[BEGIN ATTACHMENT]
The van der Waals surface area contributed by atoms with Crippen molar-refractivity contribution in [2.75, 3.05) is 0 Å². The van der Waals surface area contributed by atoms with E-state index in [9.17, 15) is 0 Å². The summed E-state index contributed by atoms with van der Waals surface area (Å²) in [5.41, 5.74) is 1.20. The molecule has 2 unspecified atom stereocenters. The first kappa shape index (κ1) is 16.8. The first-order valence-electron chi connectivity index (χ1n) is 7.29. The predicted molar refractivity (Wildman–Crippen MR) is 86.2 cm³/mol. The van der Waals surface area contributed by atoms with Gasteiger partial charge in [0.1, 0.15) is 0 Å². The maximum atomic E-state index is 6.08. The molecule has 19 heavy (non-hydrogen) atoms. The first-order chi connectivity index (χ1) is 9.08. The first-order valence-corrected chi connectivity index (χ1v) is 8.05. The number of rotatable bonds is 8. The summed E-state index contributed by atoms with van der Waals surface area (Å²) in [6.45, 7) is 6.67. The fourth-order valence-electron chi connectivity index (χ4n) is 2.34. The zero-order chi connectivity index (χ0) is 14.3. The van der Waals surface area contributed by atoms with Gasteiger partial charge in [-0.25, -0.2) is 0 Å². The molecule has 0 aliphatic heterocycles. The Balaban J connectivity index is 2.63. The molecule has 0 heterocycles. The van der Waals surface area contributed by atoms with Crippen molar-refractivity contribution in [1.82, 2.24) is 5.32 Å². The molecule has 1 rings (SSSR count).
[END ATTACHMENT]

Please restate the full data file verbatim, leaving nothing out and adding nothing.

The van der Waals surface area contributed by atoms with Crippen molar-refractivity contribution in [2.75, 3.05) is 0 Å². The van der Waals surface area contributed by atoms with E-state index in [9.17, 15) is 0 Å². The summed E-state index contributed by atoms with van der Waals surface area (Å²) in [5.41, 5.74) is 1.20. The molecule has 2 unspecified atom stereocenters. The first kappa shape index (κ1) is 16.8. The first-order valence-electron chi connectivity index (χ1n) is 7.29. The predicted molar refractivity (Wildman–Crippen MR) is 86.2 cm³/mol. The van der Waals surface area contributed by atoms with Gasteiger partial charge in [0.1, 0.15) is 0 Å². The maximum atomic E-state index is 6.08. The molecule has 19 heavy (non-hydrogen) atoms. The first-order chi connectivity index (χ1) is 9.08. The first-order valence-corrected chi connectivity index (χ1v) is 8.05. The number of rotatable bonds is 8. The summed E-state index contributed by atoms with van der Waals surface area (Å²) in [6.45, 7) is 6.67. The fourth-order valence-electron chi connectivity index (χ4n) is 2.34. The zero-order chi connectivity index (χ0) is 14.3. The van der Waals surface area contributed by atoms with Gasteiger partial charge in [-0.25, -0.2) is 0 Å². The molecule has 0 aliphatic heterocycles. The Balaban J connectivity index is 2.63. The molecule has 0 heterocycles. The van der Waals surface area contributed by atoms with Crippen molar-refractivity contribution in [1.82, 2.24) is 5.32 Å². The molecule has 1 rings (SSSR count).